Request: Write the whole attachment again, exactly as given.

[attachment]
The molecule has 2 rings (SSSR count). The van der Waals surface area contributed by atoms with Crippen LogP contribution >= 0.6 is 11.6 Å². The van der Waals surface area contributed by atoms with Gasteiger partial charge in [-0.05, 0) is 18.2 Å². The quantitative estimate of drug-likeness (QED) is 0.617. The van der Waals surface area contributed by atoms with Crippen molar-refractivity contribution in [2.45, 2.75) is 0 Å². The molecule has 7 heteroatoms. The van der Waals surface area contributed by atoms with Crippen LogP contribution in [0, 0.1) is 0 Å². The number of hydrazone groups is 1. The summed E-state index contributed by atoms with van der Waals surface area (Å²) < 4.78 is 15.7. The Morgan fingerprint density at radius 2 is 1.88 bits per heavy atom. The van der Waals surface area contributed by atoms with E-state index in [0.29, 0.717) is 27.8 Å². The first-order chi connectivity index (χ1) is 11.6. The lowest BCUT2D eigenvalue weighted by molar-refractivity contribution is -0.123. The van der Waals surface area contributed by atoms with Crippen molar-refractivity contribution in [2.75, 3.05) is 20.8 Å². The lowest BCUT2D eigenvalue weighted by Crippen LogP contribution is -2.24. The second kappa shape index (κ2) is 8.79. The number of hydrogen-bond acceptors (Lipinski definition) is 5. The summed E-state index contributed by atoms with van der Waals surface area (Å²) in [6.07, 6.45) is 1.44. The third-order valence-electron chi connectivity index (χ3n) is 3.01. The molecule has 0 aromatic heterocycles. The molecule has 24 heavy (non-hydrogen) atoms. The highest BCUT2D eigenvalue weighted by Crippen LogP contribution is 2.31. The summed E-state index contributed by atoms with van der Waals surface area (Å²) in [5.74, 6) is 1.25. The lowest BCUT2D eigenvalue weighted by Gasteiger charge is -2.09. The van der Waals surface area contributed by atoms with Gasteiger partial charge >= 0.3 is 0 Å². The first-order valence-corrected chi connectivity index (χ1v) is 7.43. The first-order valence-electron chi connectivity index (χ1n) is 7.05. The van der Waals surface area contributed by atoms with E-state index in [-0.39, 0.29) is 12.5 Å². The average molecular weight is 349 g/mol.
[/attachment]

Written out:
The molecule has 2 rings (SSSR count). The van der Waals surface area contributed by atoms with Crippen LogP contribution >= 0.6 is 11.6 Å². The van der Waals surface area contributed by atoms with Gasteiger partial charge in [-0.05, 0) is 18.2 Å². The quantitative estimate of drug-likeness (QED) is 0.617. The van der Waals surface area contributed by atoms with Crippen molar-refractivity contribution in [2.45, 2.75) is 0 Å². The molecule has 7 heteroatoms. The van der Waals surface area contributed by atoms with Crippen LogP contribution in [0, 0.1) is 0 Å². The number of hydrazone groups is 1. The summed E-state index contributed by atoms with van der Waals surface area (Å²) < 4.78 is 15.7. The Morgan fingerprint density at radius 2 is 1.88 bits per heavy atom. The van der Waals surface area contributed by atoms with E-state index in [0.29, 0.717) is 27.8 Å². The first-order chi connectivity index (χ1) is 11.6. The lowest BCUT2D eigenvalue weighted by molar-refractivity contribution is -0.123. The van der Waals surface area contributed by atoms with Crippen molar-refractivity contribution in [2.75, 3.05) is 20.8 Å². The lowest BCUT2D eigenvalue weighted by Crippen LogP contribution is -2.24. The second kappa shape index (κ2) is 8.79. The number of hydrogen-bond acceptors (Lipinski definition) is 5. The summed E-state index contributed by atoms with van der Waals surface area (Å²) in [6.07, 6.45) is 1.44. The third-order valence-electron chi connectivity index (χ3n) is 3.01. The molecule has 0 aromatic heterocycles. The molecule has 24 heavy (non-hydrogen) atoms. The highest BCUT2D eigenvalue weighted by Crippen LogP contribution is 2.31. The summed E-state index contributed by atoms with van der Waals surface area (Å²) in [5.74, 6) is 1.25. The lowest BCUT2D eigenvalue weighted by Gasteiger charge is -2.09. The van der Waals surface area contributed by atoms with Gasteiger partial charge >= 0.3 is 0 Å². The first-order valence-corrected chi connectivity index (χ1v) is 7.43. The first-order valence-electron chi connectivity index (χ1n) is 7.05. The van der Waals surface area contributed by atoms with E-state index in [-0.39, 0.29) is 12.5 Å². The average molecular weight is 349 g/mol.